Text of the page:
Gay Marriage

Impromptu Celebration Outside SCOTUS After Gay-Marriage Ruling

Supporters of the Court's decision outnumbered opponents.

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Libertarians join the celebration outside SCOTUS
Brenna Butler / Reason

Throngs of revelers crowded the sidewalk outside the Supreme Court to celebrate this morning's gay-marriage ruling.

Ikeita Cantú stood beaming, a sign raised above her head that read, "Not Just Gay… Ecstatic!!!"  She married her spouse, Carmen Guzmán, in Canada back in 2009.

The biggest sign in support of gay marriage—around five feet tall—was held by Lorence Wenke, a former Republican Michigan state representative. Wenke's sign, shaped like a giant shield, read, "Our Constitution is our shield against Bible based discrimination toward our gay friends & neighbors."

Wenke says he was one of three Republican representatives to vote against the Marriage Protection Amendment in 2004, which, he argues, "put discrimination in Michigan's Constitution."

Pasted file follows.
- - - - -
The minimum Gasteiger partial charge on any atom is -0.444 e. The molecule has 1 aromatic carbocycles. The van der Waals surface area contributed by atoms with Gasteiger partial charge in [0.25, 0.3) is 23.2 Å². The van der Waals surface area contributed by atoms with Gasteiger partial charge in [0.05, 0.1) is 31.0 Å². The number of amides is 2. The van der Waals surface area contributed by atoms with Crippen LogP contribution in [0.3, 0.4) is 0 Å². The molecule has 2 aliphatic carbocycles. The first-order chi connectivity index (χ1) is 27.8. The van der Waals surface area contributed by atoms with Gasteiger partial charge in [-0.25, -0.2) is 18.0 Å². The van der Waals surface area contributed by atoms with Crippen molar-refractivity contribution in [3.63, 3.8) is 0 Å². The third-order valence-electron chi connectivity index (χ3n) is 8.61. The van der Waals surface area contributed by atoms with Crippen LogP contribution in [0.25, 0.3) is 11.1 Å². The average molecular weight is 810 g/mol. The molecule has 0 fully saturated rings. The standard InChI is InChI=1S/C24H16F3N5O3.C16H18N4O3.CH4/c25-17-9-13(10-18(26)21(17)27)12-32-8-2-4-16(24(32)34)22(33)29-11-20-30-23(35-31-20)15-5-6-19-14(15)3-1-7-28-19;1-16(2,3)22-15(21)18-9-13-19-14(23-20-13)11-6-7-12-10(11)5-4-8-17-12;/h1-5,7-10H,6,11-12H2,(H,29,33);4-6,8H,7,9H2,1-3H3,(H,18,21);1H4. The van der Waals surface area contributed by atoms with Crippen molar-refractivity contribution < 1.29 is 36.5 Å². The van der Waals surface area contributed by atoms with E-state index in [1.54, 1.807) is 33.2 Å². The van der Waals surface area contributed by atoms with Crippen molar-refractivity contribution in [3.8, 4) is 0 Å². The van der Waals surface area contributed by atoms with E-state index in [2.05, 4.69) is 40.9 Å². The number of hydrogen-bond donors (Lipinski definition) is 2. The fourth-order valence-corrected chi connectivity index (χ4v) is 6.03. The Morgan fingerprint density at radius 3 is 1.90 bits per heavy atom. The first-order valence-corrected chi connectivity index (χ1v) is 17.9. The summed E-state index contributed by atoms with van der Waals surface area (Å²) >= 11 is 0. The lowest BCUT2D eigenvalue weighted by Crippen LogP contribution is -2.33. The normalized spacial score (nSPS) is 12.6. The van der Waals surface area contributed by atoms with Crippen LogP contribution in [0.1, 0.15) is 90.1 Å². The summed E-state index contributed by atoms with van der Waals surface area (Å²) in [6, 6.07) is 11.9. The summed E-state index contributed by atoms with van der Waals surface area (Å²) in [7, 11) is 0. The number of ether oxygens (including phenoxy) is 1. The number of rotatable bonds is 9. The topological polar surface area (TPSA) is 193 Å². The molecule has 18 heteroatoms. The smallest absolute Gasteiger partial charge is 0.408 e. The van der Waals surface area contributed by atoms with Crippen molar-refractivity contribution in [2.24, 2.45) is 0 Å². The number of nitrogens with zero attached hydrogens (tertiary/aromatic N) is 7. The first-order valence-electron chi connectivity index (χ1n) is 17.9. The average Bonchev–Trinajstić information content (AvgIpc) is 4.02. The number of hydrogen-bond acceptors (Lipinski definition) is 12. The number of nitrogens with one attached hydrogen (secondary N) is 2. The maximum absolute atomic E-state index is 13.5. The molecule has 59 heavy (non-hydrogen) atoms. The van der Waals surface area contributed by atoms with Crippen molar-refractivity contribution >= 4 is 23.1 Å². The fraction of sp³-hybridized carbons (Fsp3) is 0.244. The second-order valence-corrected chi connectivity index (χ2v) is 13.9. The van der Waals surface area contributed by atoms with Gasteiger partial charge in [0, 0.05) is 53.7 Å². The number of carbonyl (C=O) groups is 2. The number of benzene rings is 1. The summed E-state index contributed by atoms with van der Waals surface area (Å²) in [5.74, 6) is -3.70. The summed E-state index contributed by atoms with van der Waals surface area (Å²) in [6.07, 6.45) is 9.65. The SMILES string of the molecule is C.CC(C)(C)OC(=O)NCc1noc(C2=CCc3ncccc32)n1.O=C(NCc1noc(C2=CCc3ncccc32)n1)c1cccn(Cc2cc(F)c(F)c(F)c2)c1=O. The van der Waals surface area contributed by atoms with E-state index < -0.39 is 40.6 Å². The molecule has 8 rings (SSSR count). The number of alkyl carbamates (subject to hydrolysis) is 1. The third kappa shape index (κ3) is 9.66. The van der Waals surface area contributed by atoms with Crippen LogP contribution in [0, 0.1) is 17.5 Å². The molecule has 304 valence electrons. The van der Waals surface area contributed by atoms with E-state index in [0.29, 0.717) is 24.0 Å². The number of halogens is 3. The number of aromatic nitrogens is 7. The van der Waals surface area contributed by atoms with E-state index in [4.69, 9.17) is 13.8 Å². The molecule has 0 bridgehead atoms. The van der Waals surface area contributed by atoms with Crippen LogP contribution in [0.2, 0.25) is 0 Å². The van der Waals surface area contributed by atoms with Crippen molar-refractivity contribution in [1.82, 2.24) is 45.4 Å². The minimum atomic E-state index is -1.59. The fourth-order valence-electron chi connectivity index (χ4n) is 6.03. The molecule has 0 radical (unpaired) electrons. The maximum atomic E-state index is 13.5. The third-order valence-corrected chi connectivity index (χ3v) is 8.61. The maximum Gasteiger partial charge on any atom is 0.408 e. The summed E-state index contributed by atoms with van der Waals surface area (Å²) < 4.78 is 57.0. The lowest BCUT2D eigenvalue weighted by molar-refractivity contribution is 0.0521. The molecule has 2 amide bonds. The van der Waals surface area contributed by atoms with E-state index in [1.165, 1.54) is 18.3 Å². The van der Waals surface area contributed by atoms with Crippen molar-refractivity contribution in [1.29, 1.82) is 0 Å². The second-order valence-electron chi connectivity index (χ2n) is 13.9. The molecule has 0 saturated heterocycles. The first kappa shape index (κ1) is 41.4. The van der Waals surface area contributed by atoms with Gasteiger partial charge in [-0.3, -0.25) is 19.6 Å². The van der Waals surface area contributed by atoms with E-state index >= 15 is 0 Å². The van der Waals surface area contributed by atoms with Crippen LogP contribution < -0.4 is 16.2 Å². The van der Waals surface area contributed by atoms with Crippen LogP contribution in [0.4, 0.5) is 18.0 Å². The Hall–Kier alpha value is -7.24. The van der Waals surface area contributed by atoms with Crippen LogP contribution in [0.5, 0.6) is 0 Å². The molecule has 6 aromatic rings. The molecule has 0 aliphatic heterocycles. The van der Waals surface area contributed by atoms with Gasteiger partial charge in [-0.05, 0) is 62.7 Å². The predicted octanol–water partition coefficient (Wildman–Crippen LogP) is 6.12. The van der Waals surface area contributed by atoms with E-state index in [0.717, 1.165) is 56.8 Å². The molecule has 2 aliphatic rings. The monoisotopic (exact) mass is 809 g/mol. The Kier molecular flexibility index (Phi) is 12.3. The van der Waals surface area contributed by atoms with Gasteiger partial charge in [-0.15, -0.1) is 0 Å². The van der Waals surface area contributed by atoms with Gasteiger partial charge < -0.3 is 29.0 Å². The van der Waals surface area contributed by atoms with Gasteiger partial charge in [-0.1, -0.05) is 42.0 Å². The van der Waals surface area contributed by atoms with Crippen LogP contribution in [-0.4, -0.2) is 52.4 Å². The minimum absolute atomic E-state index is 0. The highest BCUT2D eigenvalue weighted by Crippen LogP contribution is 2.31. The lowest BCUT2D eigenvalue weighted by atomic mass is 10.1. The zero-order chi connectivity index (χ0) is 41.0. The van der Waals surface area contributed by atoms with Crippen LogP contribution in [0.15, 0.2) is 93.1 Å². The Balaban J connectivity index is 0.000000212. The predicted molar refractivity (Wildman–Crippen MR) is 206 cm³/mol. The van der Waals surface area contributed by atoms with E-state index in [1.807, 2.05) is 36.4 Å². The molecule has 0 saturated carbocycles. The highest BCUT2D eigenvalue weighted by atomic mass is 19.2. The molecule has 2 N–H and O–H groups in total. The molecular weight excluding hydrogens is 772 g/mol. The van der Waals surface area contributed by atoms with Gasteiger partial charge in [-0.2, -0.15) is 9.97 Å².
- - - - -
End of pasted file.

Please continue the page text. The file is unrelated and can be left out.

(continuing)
Some conservatives worry the GOP is getting "more libertarian," and as Reason's Peter Suderman has pointed out, that means "Republican candidates are likely to have a harder time generating support by opposing gay marriage, because there are likely to be fewer and fewer Republican voters who oppose it." But his party's evolution hasn't come quickly enough for Wenke. In 2014, he left the GOP for the Libertarian Party, due in part to the former's stance on same-sex marriage.

The Republican Party may finally be in the last throes of opposition to gay marriage, though, per Suderman's piece:

For the last decade, the arguments on both sides have been aired over and over again, and, in the court of public, it seems pretty clear that opponents of gay marriage lost. 

Most Republicans know this, even if they won't always acknowledge it. And that's why my guess is that 2016 will be the last hurrah for significant national political opposition to gay marriage—a final opportunity for some of the candidates to give voice to those who still reject it and still want their rejection to be part of the nation's political identity.

If the crowd outside the Supreme Court this morning was any indication, he's right that opponents of same-sex marriage are dwindling. Amid the dozens of rainbow flags and equality banners, there were only a few signs representing the other side.